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Mid-City CAN Blog

Resident leaders discuss Building Healthy Communities

IMOWresidents

Nutritious food, access to health care, and being able to safely get an education are some of the foundations of a healthier community.

On March 22, about 75 grantees of The California Endowment's Building Healthy Communities Initiative came together at the City Heights Family Health Center to network and get updates about the $1 billion state-wide effort.

One highlight of the event was the resident leaders who spoke about the work that different Mid-City CAN momentum teams – focused on those foundation issues – are doing to update the Building Healthy Communities plan. These are edited transcripts of their comments:

Bilal Muya, who came to the U.S. from East Africa, is a City Heights resident and member of the Mid-City CAN Food Justice Momentum Team. The team is working on getting halal foods in schools. Halal is an Islamic term that designates food – most often meat – and its preparation as permissible to eat:

I just arrived in the U.S. in 2004 with my wife. Now I am a parent of two children, and that's really tough.

The problem is children that have skipped the lunch at school because they don't know if it is halal. According to halal, an animal needs to be slaughtered in a certain way. Children are missing going to school and missing lunch – that's what I see.

It should be easier for them. Children are not being fed properly, because the nutrition of the food is not OK. It's not good.

Angeli Hernandez is a City College student and graduate of Hoover high school, who was born in City Heights. She is a member of the Mid-City CAN School Attendance Momentum Team.

The goal of this whole momentum team is to increase school attendance in school, and it doesn't just stop there. It's also to change the environment of the schools and change the expulsion and suspension policy. It is also to improve after-school activities, so school attendance can increase.

My personal reason why I wanted to join this momentum team is because I have a younger brother and sister. One that currently goes to Hoover, and the other goes to Central Elementary. What I've noticed around our community, is there are a lot of students who don't go that much to school. I really want the youth to stay in school because that's where true leadership comes in, and so many of our students aren't graduating high school and going to college.

I did see that there were a lot of students [at Hoover] that were coming in late. It came to the point where they had to suspend them -- from three days to a week -- all that time being at home, they could have used it to learn.

Khadija Mussa spoke through an interpreter about her work in the Mid-City CAN  Access to Health Care Momentum Team.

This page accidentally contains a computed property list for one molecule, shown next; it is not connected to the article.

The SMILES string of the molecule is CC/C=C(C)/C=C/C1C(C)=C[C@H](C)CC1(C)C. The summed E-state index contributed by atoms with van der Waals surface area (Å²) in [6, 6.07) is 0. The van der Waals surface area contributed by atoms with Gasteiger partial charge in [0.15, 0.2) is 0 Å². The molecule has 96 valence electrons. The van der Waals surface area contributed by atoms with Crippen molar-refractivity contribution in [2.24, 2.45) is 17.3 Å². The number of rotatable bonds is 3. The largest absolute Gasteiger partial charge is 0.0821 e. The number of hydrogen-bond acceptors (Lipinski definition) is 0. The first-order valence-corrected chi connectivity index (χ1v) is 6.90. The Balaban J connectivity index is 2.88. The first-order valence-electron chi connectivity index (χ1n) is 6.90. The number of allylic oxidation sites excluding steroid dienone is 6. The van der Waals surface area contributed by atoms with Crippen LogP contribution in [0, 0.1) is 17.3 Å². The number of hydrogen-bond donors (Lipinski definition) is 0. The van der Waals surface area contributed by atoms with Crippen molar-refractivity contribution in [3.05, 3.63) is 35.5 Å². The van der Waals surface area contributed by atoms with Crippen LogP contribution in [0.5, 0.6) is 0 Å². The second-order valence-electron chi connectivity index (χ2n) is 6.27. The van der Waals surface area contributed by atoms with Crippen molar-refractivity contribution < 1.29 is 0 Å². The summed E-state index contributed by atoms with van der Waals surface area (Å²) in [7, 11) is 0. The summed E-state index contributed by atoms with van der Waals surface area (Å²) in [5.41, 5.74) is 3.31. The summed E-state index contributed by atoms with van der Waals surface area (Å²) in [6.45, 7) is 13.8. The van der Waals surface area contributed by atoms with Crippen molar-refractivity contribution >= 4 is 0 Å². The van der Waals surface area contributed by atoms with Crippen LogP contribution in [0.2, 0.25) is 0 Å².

We have a problem with the language when we go to the hospital or clinic. When we go to the clinics or hospitals there is an access telephone or video translation, but we couldn't find it easily. We need a person to translate face-to face with the doctor for us.

There is one story I have. There was a person who was sick and he took his son to translate. The doctor doesn't know that it was his son, so he told him what the father has. He doesn't have a long life left to live. The son started to cry instead of interpreting. He couldn't control himself.

Khafissa Mohamed spoke in a Somali language through an interpreter about her work in the Mid-City CAN  Access to Health Care Momentum Team. She has a son with diabetes.

I hear and see the problems and issues the community members face regarding language interpretation. For example, nine years ago, I had a 4-year-old and I went to a doctor's appointment with him.

She said, 'Bring an interpreter next time.' So I wanted to tell her, 'You're the doctor, you find me an interpreter,' but I didn't have the language to tell her. I did say it in my language, but she didn't understand. My son has diabetes, and I couldn't take him to see a doctor.

Before coming to San Diego, I was in Ohio where I first found out he had diabetes, and they gave me a three-day training with a qualified interpreter. So I used my own knowledge from that training to support my son.

I switched doctors and went to a different doctor, and this time they still didn't have interpreters.

 I used my own knowledge. I gave him medication as I understood it, and I had no help. So now my son is older. He understands the doctor. He can take care of himself; however, his Somali is very limited now. So for example, recently, there's a pump that he needed. So I asked the nurse for a pump, and she thought I said bomb, so she was terrified. Issues like that are why I wanted to get involved.

At the momentum team we surveyed 206 people to understand what they're needs are before we chose this language goal. This is why the team as chosen this campaign, and it's this campaign that draws people to the team and makes them want to get more involved.

We had an event at Colina Park, and at that time we were collecting petitions – we have 600 now. In March, we had about 53 people come to the momentum team of various cultures and languages including Eritrean, Somali, and Spanish. We see that this issue affects all of us. God willing, we're going to continue this campaign and not stop until we succeed.

 

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